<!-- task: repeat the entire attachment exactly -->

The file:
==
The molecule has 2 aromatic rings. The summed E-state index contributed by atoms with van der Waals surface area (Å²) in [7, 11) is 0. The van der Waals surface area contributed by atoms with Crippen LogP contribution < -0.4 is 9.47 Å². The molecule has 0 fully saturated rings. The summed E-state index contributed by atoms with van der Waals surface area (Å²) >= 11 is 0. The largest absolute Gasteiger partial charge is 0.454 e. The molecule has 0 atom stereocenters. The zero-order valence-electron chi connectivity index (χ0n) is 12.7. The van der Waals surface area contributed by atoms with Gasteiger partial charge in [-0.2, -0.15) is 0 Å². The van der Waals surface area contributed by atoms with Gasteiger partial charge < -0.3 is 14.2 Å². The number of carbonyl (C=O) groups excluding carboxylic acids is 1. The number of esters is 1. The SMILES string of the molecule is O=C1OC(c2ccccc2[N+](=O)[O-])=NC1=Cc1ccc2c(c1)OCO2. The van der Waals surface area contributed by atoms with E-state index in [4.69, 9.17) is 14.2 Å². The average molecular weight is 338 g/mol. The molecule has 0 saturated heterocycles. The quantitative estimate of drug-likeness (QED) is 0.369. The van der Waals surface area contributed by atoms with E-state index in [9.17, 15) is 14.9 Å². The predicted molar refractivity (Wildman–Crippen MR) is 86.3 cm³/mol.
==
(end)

The molecule has 2 aromatic rings. The summed E-state index contributed by atoms with van der Waals surface area (Å²) in [7, 11) is 0. The van der Waals surface area contributed by atoms with Crippen LogP contribution < -0.4 is 9.47 Å². The molecule has 0 fully saturated rings. The summed E-state index contributed by atoms with van der Waals surface area (Å²) >= 11 is 0. The largest absolute Gasteiger partial charge is 0.454 e. The molecule has 0 atom stereocenters. The zero-order valence-electron chi connectivity index (χ0n) is 12.7. The van der Waals surface area contributed by atoms with Gasteiger partial charge in [-0.2, -0.15) is 0 Å². The van der Waals surface area contributed by atoms with Gasteiger partial charge < -0.3 is 14.2 Å². The number of carbonyl (C=O) groups excluding carboxylic acids is 1. The number of esters is 1. The SMILES string of the molecule is O=C1OC(c2ccccc2[N+](=O)[O-])=NC1=Cc1ccc2c(c1)OCO2. The van der Waals surface area contributed by atoms with E-state index in [4.69, 9.17) is 14.2 Å². The average molecular weight is 338 g/mol. The molecule has 0 saturated heterocycles. The quantitative estimate of drug-likeness (QED) is 0.369. The van der Waals surface area contributed by atoms with E-state index in [9.17, 15) is 14.9 Å². The predicted molar refractivity (Wildman–Crippen MR) is 86.3 cm³/mol.